Nearly every Dane has chickenpox as a child, and most have no long-term problems. However, one person in 10,000 develops encephalitis, resulting in serious complications, including death. Researchers have now discovered that the immune system of these children fails to recognize the virus and therefore does not eliminate it. A simple genetic test can reveal who is in danger so that they can choose to be vaccinated against chickenpox.
A slight temperature and headache and then, a few days later, a rash on the face and chest. This spreads, accompanied by a very high body temperature. Although the fluid-filled spots that often result are extremely itchy, chickenpox does not cause long-term problems for most children. However, one in 10,000 children develops a serious lung infection or encephalitis, and half of these children have severe long-term health problems or, in the worst case, die from it. Now researchers have discovered the reason why some children develop severe and long-term complications.
“When we examined children who had severe complications from chickenpox, we discovered a surprising mechanism that explains why some become seriously ill. They have a mutation in one enzyme: RNA polymerase III. This means that their immune system does not initially recognize the chickenpox virus. The virus can therefore multiply and thereby severely threaten these children’s health and lives,” explains Trine Mogensen, specialist in infectious diseases at Aarhus University Hospital and Professor at Aarhus University.
Immune system fails to recognize the threat
This research is part of a Danish-led worldwide collaboration. The aim is to build bridges between clinical discoveries related to viral infections and basic research, in which researchers try to discover the genetic and molecular mechanisms of these diseases. The comparison across borders and disciplines in the chickenpox study produced a surprising discovery.
“We often see viruses mutating, thereby avoiding being recognized by the host immune system. However, the varicella-zoster virus that causes chickenpox mutates very little. So the defects in the immune system of these children must be the reason why they become seriously ill. We found that their immune system simply fails to recognize the virus, allowing it to propagate unhindered in their cells.”
The immune system of most individuals easily detects varicella-zoster virus because its DNA has many adenine and thymine base pairs. The immune system has DNA sensors that ensure this recognition, and RNA polymerase III plays a key role in this process. However, this does not apply to the people who develop serious complications as a result of chickenpox.
Among most children, the RNA polymerase recognizes and binds to the DNA of the virus genome, thereby inducing the immune system to generate an immediate antiviral response through interferon, which activates the primary immune response. Among these children, the RNA polymerase fails to recognize the virus DNA and therefore does not induce any primary immune response. The virus therefore establishes itself and spreads before the secondary response kicks in.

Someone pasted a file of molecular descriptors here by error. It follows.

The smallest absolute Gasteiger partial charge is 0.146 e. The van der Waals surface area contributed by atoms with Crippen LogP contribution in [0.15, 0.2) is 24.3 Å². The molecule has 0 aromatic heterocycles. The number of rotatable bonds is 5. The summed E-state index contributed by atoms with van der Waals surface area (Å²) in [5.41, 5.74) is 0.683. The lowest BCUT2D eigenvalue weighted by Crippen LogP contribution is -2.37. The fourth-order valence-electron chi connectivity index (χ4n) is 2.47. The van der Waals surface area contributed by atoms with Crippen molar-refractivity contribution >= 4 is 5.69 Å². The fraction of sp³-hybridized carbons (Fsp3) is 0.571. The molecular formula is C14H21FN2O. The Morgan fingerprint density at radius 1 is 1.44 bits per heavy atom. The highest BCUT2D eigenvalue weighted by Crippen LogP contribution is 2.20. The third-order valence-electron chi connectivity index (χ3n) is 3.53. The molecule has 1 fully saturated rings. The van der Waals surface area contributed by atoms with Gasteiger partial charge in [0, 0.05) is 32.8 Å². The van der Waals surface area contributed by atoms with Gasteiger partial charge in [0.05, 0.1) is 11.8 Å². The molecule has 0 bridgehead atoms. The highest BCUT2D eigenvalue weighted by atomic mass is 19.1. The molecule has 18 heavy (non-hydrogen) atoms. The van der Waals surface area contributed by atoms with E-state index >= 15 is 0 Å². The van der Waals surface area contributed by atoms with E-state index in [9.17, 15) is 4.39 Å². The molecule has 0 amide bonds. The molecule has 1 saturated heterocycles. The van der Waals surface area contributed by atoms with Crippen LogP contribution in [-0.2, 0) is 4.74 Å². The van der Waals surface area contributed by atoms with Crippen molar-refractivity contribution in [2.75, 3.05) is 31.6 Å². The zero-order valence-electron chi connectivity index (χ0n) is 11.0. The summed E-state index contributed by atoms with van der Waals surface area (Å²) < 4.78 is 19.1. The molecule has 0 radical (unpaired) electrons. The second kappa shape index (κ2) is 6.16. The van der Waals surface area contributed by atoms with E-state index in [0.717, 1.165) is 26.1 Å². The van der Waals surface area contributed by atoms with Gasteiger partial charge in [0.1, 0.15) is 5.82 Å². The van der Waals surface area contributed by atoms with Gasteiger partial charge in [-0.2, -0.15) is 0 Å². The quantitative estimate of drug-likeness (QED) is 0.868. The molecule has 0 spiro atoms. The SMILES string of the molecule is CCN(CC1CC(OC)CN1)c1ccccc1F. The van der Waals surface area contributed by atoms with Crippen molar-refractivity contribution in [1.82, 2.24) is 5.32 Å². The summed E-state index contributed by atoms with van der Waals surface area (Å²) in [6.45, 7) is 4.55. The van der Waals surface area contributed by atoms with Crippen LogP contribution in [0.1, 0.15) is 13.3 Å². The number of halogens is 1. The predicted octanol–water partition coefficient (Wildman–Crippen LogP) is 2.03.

One in 10,000 have long-term health problems
Chickenpox is very contagious, and people can only get chickenpox once in their life. However, the chickenpox virus remains latent in the body and can later be reactivated in the form of shingles. Because this is generally much more painful for adults, the practice in Denmark has been to ensure that children have chickenpox while young. In contrast, the United States and Germany have chosen to vaccinate against chickenpox.
Only very few people have serious complications from chickenpox, and the decision not to use chickenpox vaccine as part of the Danish immunization programme is presumably therefore based on economic priorities, even though the vaccine is very safe and well tested.
There has been discussion on the extent to which immunizing against chickenpox, instead of experiencing the real infection, may result in reduced immunity and protection in the long term and therefore may result in a higher incidence of shingles among adults. The consequences for the five children in Denmark who develop the dangerous complications each year can be very serious.
"About 1–3 in 10,000 children develop the disease so severely that they have long-term disabilities or die. As we now understand the genetic basis for the individuals experiencing the serious complications, one could consider vaccinating those in the high-risk group. These genetic changes are hereditary, so the people in the high-risk group can be identified, screened and vaccinated."
Nevertheless, the new discovery will presumably enable the most serious complications of the disease to be treated more specifically in the long term. Of the 21 people in the studies who had the genetic basis of their disease examined, four had genetic mutations in their RNA polymerase III. The remaining cases, which the researchers are examining further, may have other defects in recognizing the virus and activating the immune system.
“So far, we have shown that, if we express the normal form of the gene encoding the mutated RNA polymerase III subunit in cells from the patients, their immune system can suddenly fight the varicella-zoster virus again. We may therefore be able to treat individuals with the defective genes by using gene therapy, perhaps including gene editing tools such as the CRISPR-Cas technique in the future,” concludes Trine Mogensen.
“Inborn errors in RNA polymerase III underlie severe varicella zoster virus infections” has been published in the Journal of Clinical Investigation. The Novo Nordisk Foundation awarded grants in 2015 and 2016 to the two senior authors, Trine Mogensen and Søren Paludan, for research on viral infections.